Volume III (Summer 2008)
ISSN 1934-4324

Franklin Freeman

Franklin Freeman is a writer living in Saco, Maine, with his wife and four children. He is a stay-at-home dad, has a BA and MA in English, and BA equivalent in philosophy (two years in a Catholic seminary). He is originally from Texas but feels very much at home in Maine.




“The tanks,” he said, pointing to the distant rolling hills,

“Came from over there, creaking.”

It was a beautiful fall day,

Crisp air, beaten blue sky, leaves afire.

We were in the small graveyard surrounded by the black wrought iron fence.

The cracked gravestones leaned, but were well-tended.

My wife translated her uncle’s story:


“Her brother” (he was speaking of his first wife)

“Fought against the Russians with the partisans.

They found his body, someone let her see it.

The Russians cut his heart out and crammed it in his mouth.”

Antanas wiped tears away with his farmer’s grimed fingers.

“She was never the same after that.

She could never get over it.”


I asked my wife what he meant and she said,

“His wife lost her mind and died young.”


We prayed, and the wind swirled

The leaves around us

In the graveyard in Rénava.


My father’s hands, as they turned the steering

wheel, fascinated me; the thumb-

nail flattened, the almost hairless skin, the new ring

he wore that meant he was not at home.

Instead I saw him weekends, every other,

In Galveston, where he drove me down

The block to the convenience store in a blur

Of anguished mystery soft and white as bone.



You, pipe in hand, smile with attentive eyes,

This memory of you feels within me.

I can taste the apple cider and pies,

Our talks were like the summer’s one cool breeze

That swung the front porch swing—I laughed, befriended.

We worshipped God together—I believed—but God

Left me when I left you; I feel no tendered

Welcome, tremble when I think it was fraud.

Perhaps I have no heart to give One enthroned

Above—can a boy give what is a man’s?

When is a person real, not just plain loaned

To the expectations of moving hands?

So the search for a lost host continues,

As I think of you and God leaves just clues.


When the time came to leave you now I know;

A winter chillness in the sun of spring

Entwined within the warmth, your words like snow

Dropped down, one and one, a numbing, cold sting.

Snow sharpened into slivers of curtained sleet.

Wave upon wave of silent-needle speech

Moistened with enigma melded—white heat

Stabbed my clumped earth, ran red with reach;

But so I learned to some one must be:

I became a bare cold street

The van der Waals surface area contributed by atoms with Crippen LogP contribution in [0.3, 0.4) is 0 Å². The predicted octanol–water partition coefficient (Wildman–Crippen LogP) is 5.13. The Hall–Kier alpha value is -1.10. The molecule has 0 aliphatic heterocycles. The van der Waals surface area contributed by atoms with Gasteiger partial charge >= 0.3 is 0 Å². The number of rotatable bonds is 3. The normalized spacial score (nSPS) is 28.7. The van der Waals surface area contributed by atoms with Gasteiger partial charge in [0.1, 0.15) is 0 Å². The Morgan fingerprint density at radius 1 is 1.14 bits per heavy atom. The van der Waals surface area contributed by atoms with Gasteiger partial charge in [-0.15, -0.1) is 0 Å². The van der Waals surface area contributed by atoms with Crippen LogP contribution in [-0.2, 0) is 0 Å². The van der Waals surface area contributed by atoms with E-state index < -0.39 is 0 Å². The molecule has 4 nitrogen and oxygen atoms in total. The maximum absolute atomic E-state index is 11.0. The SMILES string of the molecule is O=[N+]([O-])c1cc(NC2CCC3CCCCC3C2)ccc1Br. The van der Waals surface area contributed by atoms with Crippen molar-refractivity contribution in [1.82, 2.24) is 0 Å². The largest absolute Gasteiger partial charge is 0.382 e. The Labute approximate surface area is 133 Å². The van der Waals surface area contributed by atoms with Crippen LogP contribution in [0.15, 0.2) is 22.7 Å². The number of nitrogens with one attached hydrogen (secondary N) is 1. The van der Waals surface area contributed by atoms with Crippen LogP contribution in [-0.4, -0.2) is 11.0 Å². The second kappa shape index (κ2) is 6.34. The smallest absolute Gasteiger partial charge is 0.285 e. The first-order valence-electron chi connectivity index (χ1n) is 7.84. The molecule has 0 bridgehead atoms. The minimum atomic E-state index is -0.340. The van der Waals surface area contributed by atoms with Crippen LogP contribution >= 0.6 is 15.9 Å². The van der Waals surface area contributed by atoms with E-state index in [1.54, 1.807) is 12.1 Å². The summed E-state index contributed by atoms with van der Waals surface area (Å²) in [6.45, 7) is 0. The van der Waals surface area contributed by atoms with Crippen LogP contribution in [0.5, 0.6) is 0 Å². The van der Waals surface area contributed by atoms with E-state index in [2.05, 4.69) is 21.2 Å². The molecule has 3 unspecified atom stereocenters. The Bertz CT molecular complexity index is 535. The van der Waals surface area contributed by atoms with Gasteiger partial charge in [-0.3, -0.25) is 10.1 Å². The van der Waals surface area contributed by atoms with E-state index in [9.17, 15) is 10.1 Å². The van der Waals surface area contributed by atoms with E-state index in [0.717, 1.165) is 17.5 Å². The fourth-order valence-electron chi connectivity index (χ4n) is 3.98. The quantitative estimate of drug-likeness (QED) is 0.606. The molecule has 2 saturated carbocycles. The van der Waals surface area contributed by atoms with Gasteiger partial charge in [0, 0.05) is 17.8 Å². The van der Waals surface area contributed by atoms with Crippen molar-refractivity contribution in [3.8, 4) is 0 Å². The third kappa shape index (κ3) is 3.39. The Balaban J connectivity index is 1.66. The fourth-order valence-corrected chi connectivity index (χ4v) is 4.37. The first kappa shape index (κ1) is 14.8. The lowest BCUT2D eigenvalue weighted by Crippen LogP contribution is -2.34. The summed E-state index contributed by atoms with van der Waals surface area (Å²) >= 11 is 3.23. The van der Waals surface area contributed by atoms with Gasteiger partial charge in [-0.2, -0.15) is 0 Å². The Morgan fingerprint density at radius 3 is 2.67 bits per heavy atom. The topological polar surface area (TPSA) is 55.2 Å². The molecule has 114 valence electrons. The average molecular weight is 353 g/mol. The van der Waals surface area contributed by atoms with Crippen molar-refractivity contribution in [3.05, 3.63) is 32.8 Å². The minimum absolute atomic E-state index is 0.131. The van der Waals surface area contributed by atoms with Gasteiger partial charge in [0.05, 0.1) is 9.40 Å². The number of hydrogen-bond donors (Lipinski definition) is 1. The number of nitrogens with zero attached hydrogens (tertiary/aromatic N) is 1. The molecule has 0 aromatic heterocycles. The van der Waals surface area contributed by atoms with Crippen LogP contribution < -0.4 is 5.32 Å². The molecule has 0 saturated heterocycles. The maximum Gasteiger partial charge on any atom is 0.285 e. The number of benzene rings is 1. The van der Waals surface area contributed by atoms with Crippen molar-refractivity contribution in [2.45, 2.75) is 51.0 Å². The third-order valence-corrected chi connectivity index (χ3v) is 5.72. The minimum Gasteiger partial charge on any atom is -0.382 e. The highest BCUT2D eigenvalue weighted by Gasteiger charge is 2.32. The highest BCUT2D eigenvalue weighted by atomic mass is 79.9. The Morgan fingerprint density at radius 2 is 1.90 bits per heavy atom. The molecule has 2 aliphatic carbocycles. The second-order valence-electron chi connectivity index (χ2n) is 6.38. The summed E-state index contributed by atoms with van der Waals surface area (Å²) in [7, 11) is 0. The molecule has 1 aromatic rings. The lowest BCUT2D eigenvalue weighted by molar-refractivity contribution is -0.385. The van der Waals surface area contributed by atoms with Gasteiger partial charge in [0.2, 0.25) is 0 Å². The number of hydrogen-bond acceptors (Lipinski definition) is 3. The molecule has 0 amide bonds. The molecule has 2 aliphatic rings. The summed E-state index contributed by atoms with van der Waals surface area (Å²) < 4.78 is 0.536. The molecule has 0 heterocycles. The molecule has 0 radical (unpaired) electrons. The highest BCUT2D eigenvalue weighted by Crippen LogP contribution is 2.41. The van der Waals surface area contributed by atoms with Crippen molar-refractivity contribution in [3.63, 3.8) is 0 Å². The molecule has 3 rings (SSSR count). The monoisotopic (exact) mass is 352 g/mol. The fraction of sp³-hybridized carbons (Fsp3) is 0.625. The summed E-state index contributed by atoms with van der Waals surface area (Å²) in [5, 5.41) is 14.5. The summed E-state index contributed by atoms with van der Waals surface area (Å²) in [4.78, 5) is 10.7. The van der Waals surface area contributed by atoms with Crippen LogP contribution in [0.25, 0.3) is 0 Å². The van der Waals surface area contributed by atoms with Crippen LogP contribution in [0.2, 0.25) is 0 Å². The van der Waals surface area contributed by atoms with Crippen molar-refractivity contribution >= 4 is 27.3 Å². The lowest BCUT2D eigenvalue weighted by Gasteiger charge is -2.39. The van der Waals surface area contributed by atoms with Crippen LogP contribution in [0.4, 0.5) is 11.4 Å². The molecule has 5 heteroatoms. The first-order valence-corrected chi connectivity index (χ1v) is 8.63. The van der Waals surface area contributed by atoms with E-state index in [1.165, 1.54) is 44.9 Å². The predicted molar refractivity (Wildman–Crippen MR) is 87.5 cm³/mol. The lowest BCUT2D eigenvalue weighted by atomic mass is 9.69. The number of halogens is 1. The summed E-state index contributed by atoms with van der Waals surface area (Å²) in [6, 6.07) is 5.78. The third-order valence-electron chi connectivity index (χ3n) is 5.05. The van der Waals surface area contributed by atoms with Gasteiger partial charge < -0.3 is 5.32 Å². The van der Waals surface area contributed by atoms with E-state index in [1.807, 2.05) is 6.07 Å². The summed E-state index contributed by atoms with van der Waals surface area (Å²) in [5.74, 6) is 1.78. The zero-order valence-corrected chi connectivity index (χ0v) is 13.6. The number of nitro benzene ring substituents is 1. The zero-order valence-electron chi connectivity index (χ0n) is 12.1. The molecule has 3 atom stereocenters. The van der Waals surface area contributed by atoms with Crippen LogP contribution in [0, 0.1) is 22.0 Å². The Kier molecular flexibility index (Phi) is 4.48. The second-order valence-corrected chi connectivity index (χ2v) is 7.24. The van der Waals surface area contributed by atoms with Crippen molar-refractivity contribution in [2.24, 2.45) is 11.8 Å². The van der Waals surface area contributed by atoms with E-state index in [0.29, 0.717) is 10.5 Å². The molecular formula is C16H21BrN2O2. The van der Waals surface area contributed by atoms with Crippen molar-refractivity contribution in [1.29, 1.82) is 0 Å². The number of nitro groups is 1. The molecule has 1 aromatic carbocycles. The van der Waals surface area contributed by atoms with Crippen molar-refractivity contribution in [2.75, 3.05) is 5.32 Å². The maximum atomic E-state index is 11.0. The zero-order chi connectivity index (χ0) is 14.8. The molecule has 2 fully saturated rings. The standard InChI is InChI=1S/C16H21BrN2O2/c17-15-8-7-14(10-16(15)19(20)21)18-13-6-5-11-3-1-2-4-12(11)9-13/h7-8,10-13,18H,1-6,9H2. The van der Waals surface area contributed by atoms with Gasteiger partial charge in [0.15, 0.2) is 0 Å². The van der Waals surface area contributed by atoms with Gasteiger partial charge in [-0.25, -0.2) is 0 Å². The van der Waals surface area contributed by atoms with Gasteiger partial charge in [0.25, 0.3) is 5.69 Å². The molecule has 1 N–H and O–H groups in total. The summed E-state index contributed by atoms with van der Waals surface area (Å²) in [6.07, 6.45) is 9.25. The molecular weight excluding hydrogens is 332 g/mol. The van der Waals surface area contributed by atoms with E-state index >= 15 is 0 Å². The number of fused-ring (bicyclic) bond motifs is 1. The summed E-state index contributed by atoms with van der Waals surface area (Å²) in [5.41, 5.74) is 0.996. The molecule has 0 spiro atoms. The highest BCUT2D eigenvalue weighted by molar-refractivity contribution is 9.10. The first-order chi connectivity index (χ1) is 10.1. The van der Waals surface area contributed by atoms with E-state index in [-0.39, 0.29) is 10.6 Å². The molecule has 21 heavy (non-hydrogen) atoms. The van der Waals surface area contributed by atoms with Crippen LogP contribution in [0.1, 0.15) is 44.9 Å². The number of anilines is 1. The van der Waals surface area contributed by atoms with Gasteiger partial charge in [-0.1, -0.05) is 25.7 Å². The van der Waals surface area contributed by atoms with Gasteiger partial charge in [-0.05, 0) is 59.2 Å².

A street paved against all intentions,

Blind or not, that gather like wet lead free

To suffocate inner barren regions.

Thus hardened, I watch sleet strafe the lamplight

Glisten in its glide down the glow of night.



Crazy Norman’s mouth twitches, he walks in circles

round the café while “Bolero” weaves the air.

I wonder who he’s talking to, what pictures

blaze within, how long must he pace and dart blank

mirror eyes, repeat rhymes and phrases, clipped words:

“Out there! Taking care!” he barks. On stage alone.


People gulp their coffee, leave, he’s too alone

for them, or like me they stare at the circles

of paper cups listening for what his words

mean if they . . . isn’t it weird, how much pain air

can bear, yet content you sip the creamy blank-

ness of days until the day you live pictures?


I’m dreaming of those days we frame in pictures

when the blues and golds find us no more alone,

we love and hate in a world dappled, not blank,

not like the pure white cliffs of pure white circles

where you swim in the brown waves, gasping for air,

looking up, groping for the rocks, for the words


that will save from drowning as if just the words

could, when what throbs behind the eyes are pictures

inside Norman’s head, projector of yellow air

through which the reel of dreams crackles alone.

He pokes and peers, smacks his lips; eyes are circles

that should look out, but his look in, so awful blank.


Like Norman I’ve walked long through a world of blank;

that’s why I’m drawn to his profound foolish words.

I’ve staggered, thinking, “Progress,” then seen circles’

familiar scenery—you tell by the pictures

repeating themselves, you watch the movie alone

while the dust motes float like islands in the air.



Norman ’s still talking when I breathe the cold air

outside (but he’s silent behind the glass) the blank

blue sky surges up to whiteness; I alone

stand where I stand searching for the lonely words

that will describe what we live through, the pictures

that, watched, chain us down, or, sung, flow from circles.


With this air I breathe, I will chant my pictures

blue, gold, and all alone, I’ll spin out circles

to those who hear my words, I’ll fill heart’s blank.